" It were a pity not to give his ' friends' the opportunity they
desire of fleecing him. On my faith, I never saw so willing a
"Then spare him," Clare cried — ^*' spare him these bitter taunts,
which wound me more than they do him."
'"'Harkye, Mr. Arthur Poynings," Gage said ; " you talk fiercely
and freely enough in the presence of a lady. Will it please you to
accompany me, and repeat some of the choice epithets you have
so liberally bestowed upon^my friends in their hearing?"
'^ Willingly," the young man replied.
" You shall not stir, Arthur," Clare cried.
'^^^He'need not givehimself the trouble," Gage said, "for iheie
they come. They are tired of waiting for me, I suppose. — Just in
time, gentlemen," he added, as the others drew near.
^' Just in time for what?" Sir iRandal demanded, who was; a little
in advance ' of his companions.
" To hear your praises sung by this young gentleman," Gage
THE SPENDTHRIFT. '4S9
" I will endeavour not to disappoint your expectations, gentle-
men," Arthur said ; *' but before any further remarks are made,
I must request Mr. Fairlie, whom 1 see amongst you, to take
charge of his daughter, and remove her from a scene which must
be distressing to her."
" O, Arthur, forgive me for bringing you into this great peril,"
Clare tremblingly murmured.
" Have no fears for me," the young man rejoined. ^' Take her
hence, and quickly, sir," he said, consigning her to Fairlie, who
led her away.
On seeing her mistress depart in this way, Lettice instantly
quitted her father, and followed Clare towards the house. If
truth must be told, Mark was by no means sorry to be rid of her,
as, in spite of his. anger and frowns, she had been coquetting with
some of the gentlemen near her, and her absence enabled the
honest yeoman to .take up a ipost beside Arthur.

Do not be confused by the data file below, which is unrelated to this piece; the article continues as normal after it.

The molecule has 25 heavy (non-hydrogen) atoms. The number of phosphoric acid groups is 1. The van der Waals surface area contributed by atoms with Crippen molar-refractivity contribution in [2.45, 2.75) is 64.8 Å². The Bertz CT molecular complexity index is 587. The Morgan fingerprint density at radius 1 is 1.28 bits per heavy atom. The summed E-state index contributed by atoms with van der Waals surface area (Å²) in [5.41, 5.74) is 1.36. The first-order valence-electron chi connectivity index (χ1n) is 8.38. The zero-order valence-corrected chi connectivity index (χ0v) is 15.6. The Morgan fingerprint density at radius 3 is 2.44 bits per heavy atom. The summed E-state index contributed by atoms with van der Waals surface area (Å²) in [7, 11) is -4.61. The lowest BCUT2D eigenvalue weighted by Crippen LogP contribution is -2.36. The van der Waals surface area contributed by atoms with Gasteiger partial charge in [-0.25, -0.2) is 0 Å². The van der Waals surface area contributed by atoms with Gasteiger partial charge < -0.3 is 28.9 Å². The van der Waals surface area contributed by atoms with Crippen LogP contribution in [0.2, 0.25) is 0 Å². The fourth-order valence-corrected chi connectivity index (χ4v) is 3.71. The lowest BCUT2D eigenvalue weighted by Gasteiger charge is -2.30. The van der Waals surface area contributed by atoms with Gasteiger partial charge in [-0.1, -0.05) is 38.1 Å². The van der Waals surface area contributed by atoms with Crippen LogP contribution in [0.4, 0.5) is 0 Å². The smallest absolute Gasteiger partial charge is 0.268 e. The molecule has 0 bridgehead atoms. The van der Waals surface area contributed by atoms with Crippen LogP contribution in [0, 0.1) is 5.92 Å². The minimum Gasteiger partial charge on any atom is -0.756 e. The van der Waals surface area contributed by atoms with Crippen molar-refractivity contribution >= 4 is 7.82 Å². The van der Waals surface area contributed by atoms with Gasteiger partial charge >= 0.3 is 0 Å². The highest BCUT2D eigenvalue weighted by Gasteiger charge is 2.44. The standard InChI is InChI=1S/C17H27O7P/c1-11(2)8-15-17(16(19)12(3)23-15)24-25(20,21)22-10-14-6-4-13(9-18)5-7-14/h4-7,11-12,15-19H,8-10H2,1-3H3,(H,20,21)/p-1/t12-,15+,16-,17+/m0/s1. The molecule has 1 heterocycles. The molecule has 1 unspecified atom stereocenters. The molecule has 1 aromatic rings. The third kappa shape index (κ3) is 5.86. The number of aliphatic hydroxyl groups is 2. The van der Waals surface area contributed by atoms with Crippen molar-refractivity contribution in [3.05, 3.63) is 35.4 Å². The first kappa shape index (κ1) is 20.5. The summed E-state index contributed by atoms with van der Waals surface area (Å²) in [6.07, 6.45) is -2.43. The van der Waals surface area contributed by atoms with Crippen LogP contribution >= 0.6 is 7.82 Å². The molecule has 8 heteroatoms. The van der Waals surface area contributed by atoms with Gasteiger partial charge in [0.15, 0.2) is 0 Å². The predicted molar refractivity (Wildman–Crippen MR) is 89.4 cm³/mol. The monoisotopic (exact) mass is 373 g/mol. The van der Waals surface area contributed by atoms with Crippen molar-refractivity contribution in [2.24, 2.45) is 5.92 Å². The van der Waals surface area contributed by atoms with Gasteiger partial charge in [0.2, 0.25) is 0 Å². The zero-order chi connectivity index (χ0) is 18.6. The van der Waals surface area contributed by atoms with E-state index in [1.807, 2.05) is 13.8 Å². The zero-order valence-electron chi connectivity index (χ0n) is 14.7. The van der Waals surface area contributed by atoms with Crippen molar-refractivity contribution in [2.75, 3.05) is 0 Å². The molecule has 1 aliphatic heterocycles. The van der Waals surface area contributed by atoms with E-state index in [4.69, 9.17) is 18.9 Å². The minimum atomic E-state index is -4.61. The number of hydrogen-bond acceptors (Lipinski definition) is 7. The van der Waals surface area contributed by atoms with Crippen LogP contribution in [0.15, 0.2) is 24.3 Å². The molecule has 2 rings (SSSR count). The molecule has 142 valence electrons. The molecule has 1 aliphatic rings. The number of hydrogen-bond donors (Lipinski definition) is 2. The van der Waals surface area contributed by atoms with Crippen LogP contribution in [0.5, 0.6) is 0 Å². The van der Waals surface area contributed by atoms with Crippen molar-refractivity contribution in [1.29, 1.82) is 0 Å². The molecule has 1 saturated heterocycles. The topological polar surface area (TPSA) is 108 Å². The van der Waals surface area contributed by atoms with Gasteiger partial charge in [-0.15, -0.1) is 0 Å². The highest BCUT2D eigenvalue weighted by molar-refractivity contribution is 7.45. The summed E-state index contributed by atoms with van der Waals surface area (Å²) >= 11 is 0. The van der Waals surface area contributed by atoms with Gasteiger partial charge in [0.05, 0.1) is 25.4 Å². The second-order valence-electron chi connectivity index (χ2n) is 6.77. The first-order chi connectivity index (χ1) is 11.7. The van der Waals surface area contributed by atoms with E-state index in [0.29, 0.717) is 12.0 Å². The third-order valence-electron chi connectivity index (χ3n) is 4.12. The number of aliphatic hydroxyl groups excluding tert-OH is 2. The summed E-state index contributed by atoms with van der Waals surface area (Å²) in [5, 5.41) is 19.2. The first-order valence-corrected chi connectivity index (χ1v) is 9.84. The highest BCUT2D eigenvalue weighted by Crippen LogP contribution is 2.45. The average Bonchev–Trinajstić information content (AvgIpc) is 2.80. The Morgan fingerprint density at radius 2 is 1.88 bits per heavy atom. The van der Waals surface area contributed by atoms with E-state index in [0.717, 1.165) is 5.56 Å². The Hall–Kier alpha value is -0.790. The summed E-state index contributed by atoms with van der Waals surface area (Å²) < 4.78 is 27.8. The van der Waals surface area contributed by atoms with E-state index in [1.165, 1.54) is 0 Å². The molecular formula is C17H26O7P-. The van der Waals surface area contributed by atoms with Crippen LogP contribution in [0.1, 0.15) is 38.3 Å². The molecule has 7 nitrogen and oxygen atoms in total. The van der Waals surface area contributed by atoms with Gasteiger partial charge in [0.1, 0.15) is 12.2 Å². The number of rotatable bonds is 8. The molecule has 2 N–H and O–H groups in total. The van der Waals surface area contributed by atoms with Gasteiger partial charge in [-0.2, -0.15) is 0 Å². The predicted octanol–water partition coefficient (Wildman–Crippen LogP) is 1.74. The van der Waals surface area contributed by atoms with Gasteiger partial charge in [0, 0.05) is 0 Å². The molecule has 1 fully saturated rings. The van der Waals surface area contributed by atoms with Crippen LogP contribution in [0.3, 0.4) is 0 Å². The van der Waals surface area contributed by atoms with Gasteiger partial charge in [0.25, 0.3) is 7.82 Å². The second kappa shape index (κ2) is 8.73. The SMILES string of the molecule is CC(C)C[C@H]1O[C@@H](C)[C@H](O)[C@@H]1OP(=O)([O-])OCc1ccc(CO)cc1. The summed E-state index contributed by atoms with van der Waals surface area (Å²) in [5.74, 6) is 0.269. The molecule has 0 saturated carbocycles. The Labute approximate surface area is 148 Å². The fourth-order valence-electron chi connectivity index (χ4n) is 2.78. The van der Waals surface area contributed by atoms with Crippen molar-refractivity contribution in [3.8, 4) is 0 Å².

80 THE SPENDTHRIFT.
IN "WHICH SIR RANDAL PROVES HIMSELF AS EXPERT AT SWORD-PLAY AS AT
All altercations were suspended till Clare was out of hearing.
When this was understood to be the case, Sir Randal remarked
to Arthur, who was standing at a little distance from them, con-
versing in a low tone with Mark Rougham :
"Now, sir, you promised to treat us to something amusing.
We await it with impatience."
" I shall come to the point at once," Arthur rejoined. " I de-
nounce you all as a pack of gamblers and sharpers. Mr. Mon-
thermer best knows what his losses have been ; but he does not
know that he has been unfairly dealt with — plundered, in fact,
by a set of rooks."
Great was the tumult that ensued on this address. Oaths and
denunciations of vengeance against the speaker exploded on all
sides. Canes were flourished, and many a blow must have fallen
upon him if he had not been shielded by the stout arm and buck-
thorn stick of Mark Rougham, who kept the assailants at bay.*
Arthur, however, did not flinch for a moment, but manfully kept
his ground, till Gage took upon him to quell the disturbance.
" One at a time, gentlemen, if you mean to attack him, or I
shall be compelled to take his part," he cried ; " he must have
" You do not believe this foul-mouthed slanderer's assertions,
Gage ?" Sir Randal exclaimed. " For my own part, I hurl them
back in his teeth — and give him the lie direct."
" And so do I," Beau Freke added. "If he has courage
THE SPENDTHRIFT. 81
enough to stand by his word, he will have enough to do before
morning. This affair must not cool on our hands."
" I am glad to hear it, gentlemen," Arthur rejoined. " I am
ready for one or all of you."
" Ay, let 'em come on," Mark roared, making his stick whistle
round his head; " we'll show 'em sport, I'll warrant 'em. They're
three to one ; but three such puny creaters as them ben't equal
to one man, so the odds be in our favour — and besides that, we've
right o' our side. Take that, you dotterel," he added, striking
Brice's sword out of his grasp, and dealing him a rap on the
sconce which made him reel backwards, " and see how you like
the taste of a stout Suffolk cudgel."
"If I have any authority here," Gage cried, "I command an
instant cessation of hostilities on both sides. My words ought at
least to have weight with you, Mark, and I order you to be quiet.
You have broken poor Mr. Bunbury's head."
^' Nay, your honour," the yeoman replied, with a laugh, " I
think it be too thick to be so easily broken ; and if he loses a little
blood, it'll save the expense of calling in a barber-surgeon."
^' A truce to your ill-timed jests. Mr. Arthur Poynings, you
have brought most serious charges against my friends."
" Do you still style them ' friends' after what I have stated?"
*' You have heard me, and will therefore understand the im-
portance I attach to your slander."
" I am indeed amazed," Arthur said. *' I could not have be-
lieved in such blind infatuation without this proof of it."